Read Psalm 59.
Reading the book of 1 Samuel, Saul’s attempts to get David can start to feel like Wile. E. Coyote chasing the roadrunner. According to the psalm’s title, the situation behind Psalm 59 is: “When Saul had sent men to watch David’s house in order to kill him.” The account can be found in 1 Samuel 19:11–17. If you were to count all of King Saul’s failed plots up to this point, you’d discover this is his sixth try to kill young David (see 18:11, 17, 25; 19:1, 10). I wonder if Saul ever thought of wearing roller skates and strapping a rocket to his back…
You might think David would be ready to fight back, to give Saul a little of the eye-for-an-eye treatment, but he refuses to take Saul’s life, even when he has a clear opportunity (24:1–13; 26:1–12). In Psalm 59, he doesn’t even want God to do the deed: “But do not kill them, Lord, our shield, or my people will forget. In your might uproot them and bring them down” (v. 11).
David doesn’t want Saul dead; he wants him humbled. He wants the people of Israel to look upon Saul and see what happens to those who commit acts of evil and thumb their nose at God. He’s afraid that if Saul were to simply die in battle or keel over from a divinely-gifted heart attack, the people would soon forget. Saul needs to linger around for a while, humbled and broken, so that people take the lesson to heart.
David’s reasoning reminds me of one of those demotivational posters—the one that has a picture of a sinking ship and reads, “Mistakes: It could be that the purpose of your life is only to serve as a warning to others.” But isn’t that how Saul’s story has come down to us? No one reads Scripture and looks to emulate Israel’s first king. Instead, we usually compare Saul’s heart with David’s, and we contrast Saul’s lack of obedience with David’s faithfulness. Saul’s life is a caution sign to other travelers on the road.
What’s remarkable to me is that for David, Saul’s death would be a windfall. He wouldn’t need to spend his life trying to stay one step ahead of his would-be murderer. He wouldn’t have to keep looking over his shoulder. He would have the throne of Israel. Samuel had already anointed David and rejected Saul as king. If Saul were to die soon, David would go from persecuted fugitive to triumphant royal.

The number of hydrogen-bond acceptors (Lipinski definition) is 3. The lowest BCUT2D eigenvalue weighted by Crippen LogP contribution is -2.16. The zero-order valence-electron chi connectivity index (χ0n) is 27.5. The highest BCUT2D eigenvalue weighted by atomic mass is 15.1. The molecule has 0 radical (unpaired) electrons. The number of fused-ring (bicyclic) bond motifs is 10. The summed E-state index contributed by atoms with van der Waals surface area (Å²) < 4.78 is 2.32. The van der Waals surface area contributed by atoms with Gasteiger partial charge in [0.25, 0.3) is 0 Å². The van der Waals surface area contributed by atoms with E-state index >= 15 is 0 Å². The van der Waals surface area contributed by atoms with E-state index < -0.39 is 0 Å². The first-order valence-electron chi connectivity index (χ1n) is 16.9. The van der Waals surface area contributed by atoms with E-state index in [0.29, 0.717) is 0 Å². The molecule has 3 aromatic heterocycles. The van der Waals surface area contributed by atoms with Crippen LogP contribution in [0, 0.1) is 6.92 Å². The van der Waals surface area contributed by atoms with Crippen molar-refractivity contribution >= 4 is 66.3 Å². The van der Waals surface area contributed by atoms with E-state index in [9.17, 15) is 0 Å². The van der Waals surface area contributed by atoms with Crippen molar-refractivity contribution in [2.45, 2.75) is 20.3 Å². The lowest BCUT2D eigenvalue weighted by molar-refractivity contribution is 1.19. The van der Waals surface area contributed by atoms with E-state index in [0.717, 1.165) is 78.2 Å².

Yet David doesn’t long for Saul’s death—and when Saul does die years later, David mourns him as a loss in his life (2 Samuel 1:11–12). David is a man after God’s own heart (1 Samuel 13:14; Acts 13:22). He sees the bigger picture and wants the outcome that will glorify God, not what will bring him personal comfort or prosperity. He wants people to avoid the pride and arrogance of Saul and his men. He wants to see his fellow Israelites turn and give their hearts to God. That’s why he wants Saul humbled, not killed. It’s a “Not my will, but Yours” moment for David.
Being sold out for Jesus means putting the glory of God above everything else, and it’s not optional for those of us who call ourselves His followers. It’s the mark of a true disciple (Matthew 16:24–26). It’s what it means to be a “living sacrifice” (Romans 12:1). It’s the power to say along with the apostle Paul, “I eagerly expect and hope that I will in no way be ashamed, but will have sufficient courage so that now as always Christ will be exalted in my body, whether by life or by death” (Philippians 1:20).
Lord, give us eyes to see the bigger picture.